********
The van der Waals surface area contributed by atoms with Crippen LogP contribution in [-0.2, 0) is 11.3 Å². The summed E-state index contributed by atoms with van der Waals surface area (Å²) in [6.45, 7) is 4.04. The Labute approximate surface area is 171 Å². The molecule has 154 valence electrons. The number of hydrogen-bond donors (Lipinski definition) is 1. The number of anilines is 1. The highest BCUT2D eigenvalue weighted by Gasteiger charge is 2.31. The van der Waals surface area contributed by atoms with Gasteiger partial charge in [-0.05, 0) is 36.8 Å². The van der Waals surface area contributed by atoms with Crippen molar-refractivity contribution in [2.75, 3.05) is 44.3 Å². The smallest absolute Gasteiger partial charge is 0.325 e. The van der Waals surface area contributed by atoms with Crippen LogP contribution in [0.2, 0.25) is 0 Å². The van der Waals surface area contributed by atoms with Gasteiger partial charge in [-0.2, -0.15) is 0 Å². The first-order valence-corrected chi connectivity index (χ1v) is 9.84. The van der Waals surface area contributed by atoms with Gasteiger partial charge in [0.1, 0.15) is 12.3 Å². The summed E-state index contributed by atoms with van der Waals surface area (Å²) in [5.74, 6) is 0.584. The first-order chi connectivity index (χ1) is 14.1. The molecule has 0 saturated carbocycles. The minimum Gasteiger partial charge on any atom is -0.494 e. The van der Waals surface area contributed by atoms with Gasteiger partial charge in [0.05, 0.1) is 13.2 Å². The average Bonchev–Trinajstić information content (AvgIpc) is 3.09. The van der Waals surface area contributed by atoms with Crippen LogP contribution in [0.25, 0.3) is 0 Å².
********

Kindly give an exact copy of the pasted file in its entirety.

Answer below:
The van der Waals surface area contributed by atoms with Crippen LogP contribution in [-0.2, 0) is 11.3 Å². The summed E-state index contributed by atoms with van der Waals surface area (Å²) in [6.45, 7) is 4.04. The Labute approximate surface area is 171 Å². The molecule has 154 valence electrons. The number of hydrogen-bond donors (Lipinski definition) is 1. The number of anilines is 1. The highest BCUT2D eigenvalue weighted by Gasteiger charge is 2.31. The van der Waals surface area contributed by atoms with Gasteiger partial charge in [-0.05, 0) is 36.8 Å². The van der Waals surface area contributed by atoms with Crippen molar-refractivity contribution in [2.75, 3.05) is 44.3 Å². The smallest absolute Gasteiger partial charge is 0.325 e. The van der Waals surface area contributed by atoms with Crippen LogP contribution in [0.2, 0.25) is 0 Å². The van der Waals surface area contributed by atoms with Gasteiger partial charge in [-0.2, -0.15) is 0 Å². The first-order valence-corrected chi connectivity index (χ1v) is 9.84. The van der Waals surface area contributed by atoms with Gasteiger partial charge in [0.1, 0.15) is 12.3 Å². The summed E-state index contributed by atoms with van der Waals surface area (Å²) in [5.74, 6) is 0.584. The first-order chi connectivity index (χ1) is 14.1. The molecule has 0 saturated carbocycles. The minimum Gasteiger partial charge on any atom is -0.494 e. The van der Waals surface area contributed by atoms with Gasteiger partial charge in [0.05, 0.1) is 13.2 Å². The average Bonchev–Trinajstić information content (AvgIpc) is 3.09. The van der Waals surface area contributed by atoms with Crippen LogP contribution in [0.25, 0.3) is 0 Å².